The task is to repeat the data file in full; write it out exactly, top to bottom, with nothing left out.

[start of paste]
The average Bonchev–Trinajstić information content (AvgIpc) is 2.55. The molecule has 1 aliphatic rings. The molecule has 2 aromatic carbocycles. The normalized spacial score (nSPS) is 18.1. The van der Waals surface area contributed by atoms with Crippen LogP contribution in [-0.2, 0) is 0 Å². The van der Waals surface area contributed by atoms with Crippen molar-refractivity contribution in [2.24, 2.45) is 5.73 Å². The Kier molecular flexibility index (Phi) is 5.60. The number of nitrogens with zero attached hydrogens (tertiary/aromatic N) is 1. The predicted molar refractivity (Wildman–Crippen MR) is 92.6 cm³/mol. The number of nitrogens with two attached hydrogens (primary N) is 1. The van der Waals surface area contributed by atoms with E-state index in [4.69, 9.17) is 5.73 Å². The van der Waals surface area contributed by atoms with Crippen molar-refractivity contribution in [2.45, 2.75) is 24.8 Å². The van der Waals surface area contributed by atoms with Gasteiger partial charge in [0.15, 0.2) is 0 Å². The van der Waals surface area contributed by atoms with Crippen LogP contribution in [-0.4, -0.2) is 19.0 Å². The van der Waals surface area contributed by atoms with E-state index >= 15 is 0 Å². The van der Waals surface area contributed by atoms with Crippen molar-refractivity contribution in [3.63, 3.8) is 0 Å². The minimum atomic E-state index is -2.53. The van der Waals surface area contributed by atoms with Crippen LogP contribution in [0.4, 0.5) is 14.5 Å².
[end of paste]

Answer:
The average Bonchev–Trinajstić information content (AvgIpc) is 2.55. The molecule has 1 aliphatic rings. The molecule has 2 aromatic carbocycles. The normalized spacial score (nSPS) is 18.1. The van der Waals surface area contributed by atoms with Crippen LogP contribution in [-0.2, 0) is 0 Å². The van der Waals surface area contributed by atoms with Crippen molar-refractivity contribution in [2.24, 2.45) is 5.73 Å². The Kier molecular flexibility index (Phi) is 5.60. The number of nitrogens with zero attached hydrogens (tertiary/aromatic N) is 1. The predicted molar refractivity (Wildman–Crippen MR) is 92.6 cm³/mol. The number of nitrogens with two attached hydrogens (primary N) is 1. The van der Waals surface area contributed by atoms with E-state index in [4.69, 9.17) is 5.73 Å². The van der Waals surface area contributed by atoms with Crippen molar-refractivity contribution in [2.45, 2.75) is 24.8 Å². The van der Waals surface area contributed by atoms with Gasteiger partial charge in [0.15, 0.2) is 0 Å². The van der Waals surface area contributed by atoms with Crippen LogP contribution in [-0.4, -0.2) is 19.0 Å². The van der Waals surface area contributed by atoms with E-state index >= 15 is 0 Å². The van der Waals surface area contributed by atoms with Crippen molar-refractivity contribution in [3.63, 3.8) is 0 Å². The minimum atomic E-state index is -2.53. The van der Waals surface area contributed by atoms with Crippen LogP contribution in [0.4, 0.5) is 14.5 Å².